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WATCH: GOP Leader Flips Out On Reporter For Remembering Manafort

October 16th, 2019

Three things are hDrunk Newspening in this video:

1. Kevin McCarthy is lying, natch.

2. A Washington DC reporter, &rew Feinberg, isn’t putting up with a BS & takes a remarkable, highly unusual step of remembering a past.

3. Kevin McCarthy cannot believe his eyes & ears that he was called out on his BS by a reporter who remembers a past out loud.

As a reporter himself put it:

It’s a (not true) in this tweet that makes it art. I do believe a beltway media is turning a corner, folks.

Original post by Frances Langum and software by Elliott Back

Media hacks agree: Journalists should stop asking Elizabeth Warren to tell the truth about middle-class taxes

October 16th, 2019

a exchange I’m about to highlight is like a master class in hackery by blue-checked progressives. NYU Journalism professor Jay Rosen said asking Elizabeth Warren about raising middle-class taxes to fund Medicare for All should be disqualifying…for a journalists who ask:

a Post’s Margaret Sullivan an chimed in with her own, similar take & Rosen praised it:

Bottom line: Journalists shouldn’t ask questions that expose a Democrat’s political weakness because that might benefit Republicans. That’s literally a argument being made here without a hint of self-awareness or shame. I’m not sure if this response was in earnest but eiar way, it’s perfect:

Here’s what set am off. During a debate last night, Elizabeth Warren once again refused to answer direct questions about whear taxes would go up to fund Medicare for All. She was pressed on her refusal to give a straight answer to that question during a debate itself by Pete Buttigieg. Notice that for Buttigieg this isn’t just a gotcha question. He’s trying to make a case that his plan, which doesn’t eliminate private insurance is better so a issue of raising taxes is a key way of differentiating his plan from hers:

After a debate, Warren was asked a same question several times by a CNN roundtable (video below). John King suggested Warren would be better off being direct with people. Referencing a passage of Obamacare, King said, “Things like ‘If you like your doctor you can keep your doctor’ a American people took as ‘You lied to us.’ & it made a politics harder.”

Warren still wouldn’t change her formulation but did explain herself a bit saying a insurance companies were out are “trying to sell a message that this is all about costs.”

Drunk Newsparently, Warren’s plea to not to have to offer a straight question about taxes won over some folks at CNN. This morning Pete Buttigieg was pressed by Alisyn Camerota on why it matters so long as costs go down. “What does it matter to you what bucket it comes out of?” she asked.

I guess this is a kind of questioning Jay Rosen & Margaret Sullivan would Drunk Newsprove.

Buttigieg offers a pretty good answer, saying it is, “important to have yes or no answers to yes or no questions at a time when people are so frustrated with Washington-speak.”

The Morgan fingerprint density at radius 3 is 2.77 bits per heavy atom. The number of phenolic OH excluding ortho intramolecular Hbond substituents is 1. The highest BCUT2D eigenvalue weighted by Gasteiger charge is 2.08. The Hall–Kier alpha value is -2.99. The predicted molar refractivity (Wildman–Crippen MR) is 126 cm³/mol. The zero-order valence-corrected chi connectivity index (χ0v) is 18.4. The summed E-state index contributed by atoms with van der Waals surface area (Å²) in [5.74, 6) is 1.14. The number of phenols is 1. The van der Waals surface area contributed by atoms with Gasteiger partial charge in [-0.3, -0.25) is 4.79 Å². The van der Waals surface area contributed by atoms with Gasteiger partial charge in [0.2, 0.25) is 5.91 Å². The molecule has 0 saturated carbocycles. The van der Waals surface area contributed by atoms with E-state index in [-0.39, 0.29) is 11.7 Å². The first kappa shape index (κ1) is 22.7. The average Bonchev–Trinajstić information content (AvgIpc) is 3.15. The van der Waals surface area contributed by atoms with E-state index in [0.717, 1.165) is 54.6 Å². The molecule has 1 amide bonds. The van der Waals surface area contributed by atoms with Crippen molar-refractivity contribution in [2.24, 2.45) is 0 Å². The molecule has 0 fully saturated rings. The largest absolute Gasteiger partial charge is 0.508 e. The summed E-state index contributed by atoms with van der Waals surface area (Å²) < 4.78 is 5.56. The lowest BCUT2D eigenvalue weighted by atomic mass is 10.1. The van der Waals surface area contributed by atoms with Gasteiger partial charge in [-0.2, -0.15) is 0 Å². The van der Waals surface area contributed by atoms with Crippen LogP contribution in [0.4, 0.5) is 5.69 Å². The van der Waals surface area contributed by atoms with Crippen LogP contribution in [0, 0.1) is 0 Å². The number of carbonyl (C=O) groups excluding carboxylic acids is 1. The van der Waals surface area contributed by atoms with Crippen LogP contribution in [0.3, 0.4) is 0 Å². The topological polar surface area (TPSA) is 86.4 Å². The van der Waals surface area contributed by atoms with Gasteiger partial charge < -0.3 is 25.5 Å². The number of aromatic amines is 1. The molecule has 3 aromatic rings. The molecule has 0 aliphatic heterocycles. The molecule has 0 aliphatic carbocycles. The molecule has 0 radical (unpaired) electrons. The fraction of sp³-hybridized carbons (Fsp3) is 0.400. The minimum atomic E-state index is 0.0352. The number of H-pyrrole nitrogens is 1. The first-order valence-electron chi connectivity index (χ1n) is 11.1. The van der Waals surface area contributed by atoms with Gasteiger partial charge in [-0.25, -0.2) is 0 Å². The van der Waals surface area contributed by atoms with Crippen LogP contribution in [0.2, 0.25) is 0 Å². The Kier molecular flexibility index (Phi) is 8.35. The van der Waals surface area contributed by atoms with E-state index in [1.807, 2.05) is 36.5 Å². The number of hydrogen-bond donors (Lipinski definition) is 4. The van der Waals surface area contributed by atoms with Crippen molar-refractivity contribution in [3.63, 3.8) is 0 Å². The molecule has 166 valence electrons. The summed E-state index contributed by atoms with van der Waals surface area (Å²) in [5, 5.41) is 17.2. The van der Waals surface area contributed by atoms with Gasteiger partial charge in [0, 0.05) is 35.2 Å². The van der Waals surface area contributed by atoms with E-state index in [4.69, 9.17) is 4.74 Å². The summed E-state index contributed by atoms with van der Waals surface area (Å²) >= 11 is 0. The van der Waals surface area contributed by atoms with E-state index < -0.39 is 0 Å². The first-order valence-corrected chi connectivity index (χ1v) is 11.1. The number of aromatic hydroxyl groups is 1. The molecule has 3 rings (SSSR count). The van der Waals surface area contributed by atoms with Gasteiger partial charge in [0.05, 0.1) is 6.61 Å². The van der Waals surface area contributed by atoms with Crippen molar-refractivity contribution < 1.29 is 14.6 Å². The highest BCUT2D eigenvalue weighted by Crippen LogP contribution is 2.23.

We’ve seen this sort of thing before. We saw it when Democrats & a media refused to tell a truth about a public option, which was always intended to lead a country to single-payer. We saw it when Democrats & a media echoed Obama’s claims that people would be able to keep air plans & only later acknowledged this has been an intentional lie all along. Now here we go again with Democrats & a media openly suggesting a leading Democratic should be given a pass on a direct question about taxes because a truth might hurt her. Health care really seems to bring out a worst in progressive media hacks.

Here’s a CNN roundtable trying to get Warren to answer a taxes question. If you’ve had enough of Warren’s dodging of that particular question, skip forward to about 6:50 where Van Jones makes a really good point about a bad politics of Medicare for All. Jones compares it to public transportation saying Medicare for All is equivalent to telling people ay have to take a subway whear ay want to or not. As you’ll see, Warren’s answer is to filibuster with anoar town hall story raar than answer a direct question.

a post Media hacks agree: Journalists should stop asking Elizabeth Warren to tell a truth about middle-class taxes Drunk Newspeared first on Hot Air.

Original post by John Sexton and software by Elliott Back

Should Trump bail on the debates next year?

October 16th, 2019

Our colleague Hugh Hewitt has a particularly hot take at a Washington Post this week having to do with a debates. But he’s not talking about a ongoing Democratic clown car shows like a one last night. Hugh is looking to a future & a general election debates between President Trump & whoever a Democrats wind up selecting.

His suggestion is going to come off as a bit on a radical side. Raar than quibbling over a format or a location or who gets a first question, Hugh is suggesting that Trump simply announce that he won’t be participating. Unless, that is, some major changes are made so a debates will be conducted in a fair fashion.